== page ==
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Tech incompetence causes collapse of trial

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Tech incompetence causes collapse of trial

A £5 million fraud trial at the Old Bailey has been dismissed – because of a lack of effective software and technology to gather and process evidence.

Judge Wendy Joseph QC made a stinging attack against the National Crime Agency (NCA) – often referred to as the UK’s own FBI – as she dismissed the jury, saying it had been incompetent, and that the prosecution’s case had gone “beyond negligence.”

The NCA had brought the case against suspected fraudsters after many institutions – including a zoo and a college – had been defrauded of millions of pounds. However, problems with several aspects of the evidence surfaced within days of the trial’s opening, ad the judge found that the NCA had failed to accurately gather, process and investigate evidence, and that in some cases evidence was completely missing. 

In one notable example of tech-failure, detectives had lacked appropriate software to screen-grab images from CCTV footage, and had relied on using smartphones to take low-res shots of the screen (with predictably blurred results). The NCA lacked even the readily available software allowing pdf documents to be cut and pasted into documents, and again attempted to rely on smartphone photos. Nor could they access their digitally stored and served case papers, or create accurately paginated statements and exhibits. The result material was, said the judge, not mincing her words, “Useless.”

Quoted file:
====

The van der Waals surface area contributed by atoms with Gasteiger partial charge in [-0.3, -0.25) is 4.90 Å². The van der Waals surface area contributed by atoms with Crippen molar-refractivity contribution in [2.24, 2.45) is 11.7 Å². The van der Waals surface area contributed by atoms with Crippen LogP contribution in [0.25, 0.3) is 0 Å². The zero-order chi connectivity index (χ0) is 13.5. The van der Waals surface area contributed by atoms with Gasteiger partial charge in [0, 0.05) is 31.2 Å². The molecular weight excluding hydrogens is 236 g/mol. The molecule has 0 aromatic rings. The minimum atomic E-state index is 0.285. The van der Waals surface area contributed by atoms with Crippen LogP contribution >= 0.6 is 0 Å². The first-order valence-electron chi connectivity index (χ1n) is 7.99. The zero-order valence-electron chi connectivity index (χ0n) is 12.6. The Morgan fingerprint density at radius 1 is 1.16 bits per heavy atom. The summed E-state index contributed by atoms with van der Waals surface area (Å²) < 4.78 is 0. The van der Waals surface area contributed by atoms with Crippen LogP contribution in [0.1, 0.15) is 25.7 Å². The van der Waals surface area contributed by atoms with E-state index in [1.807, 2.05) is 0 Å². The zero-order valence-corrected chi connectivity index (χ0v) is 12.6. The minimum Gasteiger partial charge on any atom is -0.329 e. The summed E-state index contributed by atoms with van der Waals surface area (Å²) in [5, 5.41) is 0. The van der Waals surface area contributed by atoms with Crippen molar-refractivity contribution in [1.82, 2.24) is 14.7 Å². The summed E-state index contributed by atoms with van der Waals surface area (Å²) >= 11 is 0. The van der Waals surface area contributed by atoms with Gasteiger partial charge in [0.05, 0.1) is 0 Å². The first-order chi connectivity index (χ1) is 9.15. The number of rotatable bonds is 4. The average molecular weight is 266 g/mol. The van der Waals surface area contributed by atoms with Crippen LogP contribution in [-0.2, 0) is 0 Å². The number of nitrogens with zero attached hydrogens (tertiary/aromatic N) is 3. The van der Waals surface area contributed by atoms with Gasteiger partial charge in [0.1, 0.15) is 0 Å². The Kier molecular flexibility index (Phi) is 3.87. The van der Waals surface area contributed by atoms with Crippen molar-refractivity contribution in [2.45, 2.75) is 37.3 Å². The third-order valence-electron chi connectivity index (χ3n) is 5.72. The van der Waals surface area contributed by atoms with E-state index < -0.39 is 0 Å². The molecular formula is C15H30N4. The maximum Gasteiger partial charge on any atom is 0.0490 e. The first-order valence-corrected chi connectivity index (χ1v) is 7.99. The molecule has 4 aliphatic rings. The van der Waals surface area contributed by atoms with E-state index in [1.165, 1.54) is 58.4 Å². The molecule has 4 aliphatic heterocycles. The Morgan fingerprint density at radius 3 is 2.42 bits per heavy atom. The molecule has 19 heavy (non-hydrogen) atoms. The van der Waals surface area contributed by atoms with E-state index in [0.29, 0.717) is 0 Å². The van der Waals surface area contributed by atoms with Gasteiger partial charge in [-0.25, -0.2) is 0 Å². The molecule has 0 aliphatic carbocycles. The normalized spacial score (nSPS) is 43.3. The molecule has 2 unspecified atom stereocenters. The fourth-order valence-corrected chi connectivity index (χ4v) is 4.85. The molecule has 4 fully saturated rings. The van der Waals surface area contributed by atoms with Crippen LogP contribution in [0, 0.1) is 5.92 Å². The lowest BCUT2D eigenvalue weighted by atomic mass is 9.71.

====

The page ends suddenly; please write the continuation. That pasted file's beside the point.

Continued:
The upshot of this failure to make the most of the tech so readily on offer to assist with processing evidence? The accused were left grinning broadly in the dock as the prosecuting lawyers were forced to concede they could offer no reasonable evidence.

Turning to a doubtless bemused jury, the judge said, “It must be very apparent to you that things have gone terribly wrong in this case. The prosecutor accepts he cannot continue with the case in front of you. Everyone accepts that with the state of the evidence as it is – half investigated, material missing, material misleading – it is simply impossible to go on with you.” She then implored the jury not to leave the mighty environs of the Old Bailey with the mistaken impression that cases were normally conducted in so haphazard and incompetent a fashion.

This story appears almost to have come from a period ten years ago when the use of legal tech was still viewed askance in some quarters. At a time when GSCE students could edit a pdf document with one hand and Photoshop an image with another, it seems staggering that legal professionals could have been reduced to such measures.

But it would seem there remain agencies – and perhaps firms and chambers – who have yet to realise that when it comes to effectively bringing a case, legal tech is an essential aspect of legal practice. If you are looking to ensure your practice is fully equipped to operate in a 21st-century legal marketplace, call litigation support professionals Legastat now for advice.